Business etiquette is what lies underneath the deal. Mainstream business thought focuses primarily on the deal itself—creating the best product at the best price, and putting together an attractive presentation with plenty of charts and graphs. But you’ll quickly discover that your slick PowerPoint will be completely meaningless if you’re not following good protocol.
You have no doubt spent years studying the details of how to create a great presentation. In business school, they taught you all about business plans, cost accounting, customer service (and how to outsource it), and project management. Think you’re ready to go out there and make a deal? Think again. All those things are useful, but if you’re going to Japan and haven’t been told how low you should bow when you first meet, or never to pour your own sake, you’re not going to get far. There are things you were never taught in business school that will become very important in your success. How should you look? How firm should your handshake be, or if you are in a foreign country, should you shake hands at all?
The guy who chewed gum and lost a deal
With everything else being equal—after all, the other guy knows how to make a presentation too—what do you think your potential client is going to remember? The fact that your pie charts were a little better rendered than your competitors’ won’t carry much weight. What they will remember though, is something a lot less tangible. How did you present yourself? Did you make them feel uncomfortable in any way? You may have had the best presentation, but do you want to be remembered as the guy with the weak handshake who chewed gum with his mouth open during the presentation? Those things count for a lot more than we realize.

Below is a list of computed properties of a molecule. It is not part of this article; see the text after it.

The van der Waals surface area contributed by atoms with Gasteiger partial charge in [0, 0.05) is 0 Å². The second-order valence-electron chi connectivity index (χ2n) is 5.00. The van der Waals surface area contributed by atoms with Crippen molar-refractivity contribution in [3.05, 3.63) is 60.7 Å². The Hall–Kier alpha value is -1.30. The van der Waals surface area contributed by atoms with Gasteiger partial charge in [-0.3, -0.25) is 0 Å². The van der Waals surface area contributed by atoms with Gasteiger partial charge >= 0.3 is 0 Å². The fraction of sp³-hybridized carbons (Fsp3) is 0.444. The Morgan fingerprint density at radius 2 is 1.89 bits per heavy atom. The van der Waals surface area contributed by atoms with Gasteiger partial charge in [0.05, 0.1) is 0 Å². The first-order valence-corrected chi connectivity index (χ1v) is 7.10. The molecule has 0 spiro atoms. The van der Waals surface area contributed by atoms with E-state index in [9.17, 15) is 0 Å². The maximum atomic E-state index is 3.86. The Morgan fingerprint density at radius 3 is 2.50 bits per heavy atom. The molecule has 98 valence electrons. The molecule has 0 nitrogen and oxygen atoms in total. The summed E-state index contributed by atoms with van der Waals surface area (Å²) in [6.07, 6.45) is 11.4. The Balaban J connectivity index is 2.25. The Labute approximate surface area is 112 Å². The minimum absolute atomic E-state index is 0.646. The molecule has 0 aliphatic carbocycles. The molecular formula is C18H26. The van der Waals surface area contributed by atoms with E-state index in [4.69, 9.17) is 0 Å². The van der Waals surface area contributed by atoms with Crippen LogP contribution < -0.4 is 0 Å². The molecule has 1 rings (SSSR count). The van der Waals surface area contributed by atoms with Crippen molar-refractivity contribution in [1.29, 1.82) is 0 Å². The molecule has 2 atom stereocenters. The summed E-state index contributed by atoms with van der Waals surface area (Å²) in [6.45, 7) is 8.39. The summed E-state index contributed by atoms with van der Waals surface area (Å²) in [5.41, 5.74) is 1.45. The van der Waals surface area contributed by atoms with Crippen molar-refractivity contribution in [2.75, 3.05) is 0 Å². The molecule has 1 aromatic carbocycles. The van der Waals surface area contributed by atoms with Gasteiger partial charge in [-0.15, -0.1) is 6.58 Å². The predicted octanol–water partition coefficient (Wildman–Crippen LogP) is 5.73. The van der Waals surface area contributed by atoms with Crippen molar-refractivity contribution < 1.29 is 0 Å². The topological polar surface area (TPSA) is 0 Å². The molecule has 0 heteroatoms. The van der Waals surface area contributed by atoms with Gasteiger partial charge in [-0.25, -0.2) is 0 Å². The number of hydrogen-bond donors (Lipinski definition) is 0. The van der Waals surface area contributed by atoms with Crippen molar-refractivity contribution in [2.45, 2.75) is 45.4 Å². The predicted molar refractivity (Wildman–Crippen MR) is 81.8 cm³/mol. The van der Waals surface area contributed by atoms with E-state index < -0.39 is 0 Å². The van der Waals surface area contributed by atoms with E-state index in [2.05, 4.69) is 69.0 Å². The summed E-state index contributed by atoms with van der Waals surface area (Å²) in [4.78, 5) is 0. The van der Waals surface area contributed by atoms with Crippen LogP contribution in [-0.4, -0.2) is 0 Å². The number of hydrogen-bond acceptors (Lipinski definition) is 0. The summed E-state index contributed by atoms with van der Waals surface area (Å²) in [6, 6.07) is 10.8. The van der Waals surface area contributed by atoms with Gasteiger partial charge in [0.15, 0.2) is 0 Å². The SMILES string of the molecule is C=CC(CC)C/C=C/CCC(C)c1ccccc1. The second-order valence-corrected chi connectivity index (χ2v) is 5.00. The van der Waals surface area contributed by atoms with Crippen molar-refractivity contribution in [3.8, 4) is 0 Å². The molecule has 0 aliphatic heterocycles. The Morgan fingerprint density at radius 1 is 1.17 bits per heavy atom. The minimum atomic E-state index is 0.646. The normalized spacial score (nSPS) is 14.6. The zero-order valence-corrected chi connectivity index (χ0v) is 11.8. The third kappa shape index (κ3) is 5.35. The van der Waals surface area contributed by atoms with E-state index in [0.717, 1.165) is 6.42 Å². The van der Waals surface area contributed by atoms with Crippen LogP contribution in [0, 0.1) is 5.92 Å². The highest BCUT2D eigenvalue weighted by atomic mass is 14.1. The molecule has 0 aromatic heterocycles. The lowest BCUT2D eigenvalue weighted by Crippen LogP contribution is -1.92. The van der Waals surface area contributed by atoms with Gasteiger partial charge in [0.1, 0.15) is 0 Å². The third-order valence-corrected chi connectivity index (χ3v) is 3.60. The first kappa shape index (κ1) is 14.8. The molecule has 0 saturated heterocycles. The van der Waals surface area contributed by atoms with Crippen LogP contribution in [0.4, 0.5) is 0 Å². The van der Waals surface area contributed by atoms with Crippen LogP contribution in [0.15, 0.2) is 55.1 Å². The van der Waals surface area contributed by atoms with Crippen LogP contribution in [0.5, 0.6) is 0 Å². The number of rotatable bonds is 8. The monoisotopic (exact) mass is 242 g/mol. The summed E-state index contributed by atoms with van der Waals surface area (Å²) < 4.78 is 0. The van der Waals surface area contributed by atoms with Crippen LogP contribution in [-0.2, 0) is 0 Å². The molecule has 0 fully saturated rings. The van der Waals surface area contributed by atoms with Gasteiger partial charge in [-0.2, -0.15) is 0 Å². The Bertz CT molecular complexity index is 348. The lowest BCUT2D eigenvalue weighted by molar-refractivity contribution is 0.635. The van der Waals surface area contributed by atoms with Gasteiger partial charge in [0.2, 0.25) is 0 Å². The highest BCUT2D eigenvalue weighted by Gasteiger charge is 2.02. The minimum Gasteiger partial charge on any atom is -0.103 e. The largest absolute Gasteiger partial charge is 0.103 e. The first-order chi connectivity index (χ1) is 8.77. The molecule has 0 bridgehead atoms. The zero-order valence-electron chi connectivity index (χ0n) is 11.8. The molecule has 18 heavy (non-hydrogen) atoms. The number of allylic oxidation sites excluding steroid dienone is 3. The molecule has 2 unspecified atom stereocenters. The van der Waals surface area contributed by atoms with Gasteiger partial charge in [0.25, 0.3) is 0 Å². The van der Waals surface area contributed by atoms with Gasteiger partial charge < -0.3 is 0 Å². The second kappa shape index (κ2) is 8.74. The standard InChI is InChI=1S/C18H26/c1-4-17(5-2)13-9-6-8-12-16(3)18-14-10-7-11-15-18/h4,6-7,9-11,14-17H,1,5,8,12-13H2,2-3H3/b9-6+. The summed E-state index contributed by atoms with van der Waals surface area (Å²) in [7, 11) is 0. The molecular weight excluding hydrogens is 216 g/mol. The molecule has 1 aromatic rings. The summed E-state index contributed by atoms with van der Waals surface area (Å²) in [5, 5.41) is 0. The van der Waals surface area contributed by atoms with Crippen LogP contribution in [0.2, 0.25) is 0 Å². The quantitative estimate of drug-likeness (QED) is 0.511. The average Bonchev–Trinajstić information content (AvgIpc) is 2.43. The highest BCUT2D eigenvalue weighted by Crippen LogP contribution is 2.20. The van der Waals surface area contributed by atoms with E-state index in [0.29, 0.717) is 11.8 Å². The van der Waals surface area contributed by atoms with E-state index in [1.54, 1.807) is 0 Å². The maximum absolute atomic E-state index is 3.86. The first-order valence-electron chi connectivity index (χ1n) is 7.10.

Some business etiquette rules are universal
Business etiquette varies a great deal from country to country, and even from region to region. What works in one country may be a grave insult in another. But these differences notwithstanding, there are still some rules of etiquette that are universal, regardless of where you may find yourself.
The biggest considerations of business etiquette are: dress, greetings, and respect. Within those three categories there are hundreds of rules to know, but they all come down to those three broad categories.
Appropriate business clothes are always the rule. What is appropriate however, is seldom the same in any two situations, and so this will take a little studying of the particular environment. You’ll almost never go wrong with a conservative business suit, but there are exceptions. Are you pitching a product to a bunch of bikers who own a motorcycle shop? That business suit may put them off, and a more casual appearance may be in order.
Some of the most successful sales people greet their potential customers with a firm and aggressive handshake, look them straight in the eye, call them by their first name and say “How’s the wife and kids”. And sometimes, it works. The most important thing is to understand which type of greeting is appropriate for each situation.
Etiquette doesn’t have to involve a lot of complex rules—for the most part, it is common sense. What you do and how you act should indicate that you respect your counterpart. That may manifest in any number of different actions that can be studied and learned, but when in doubt, just think—“does this action show respect?” And act accordingly.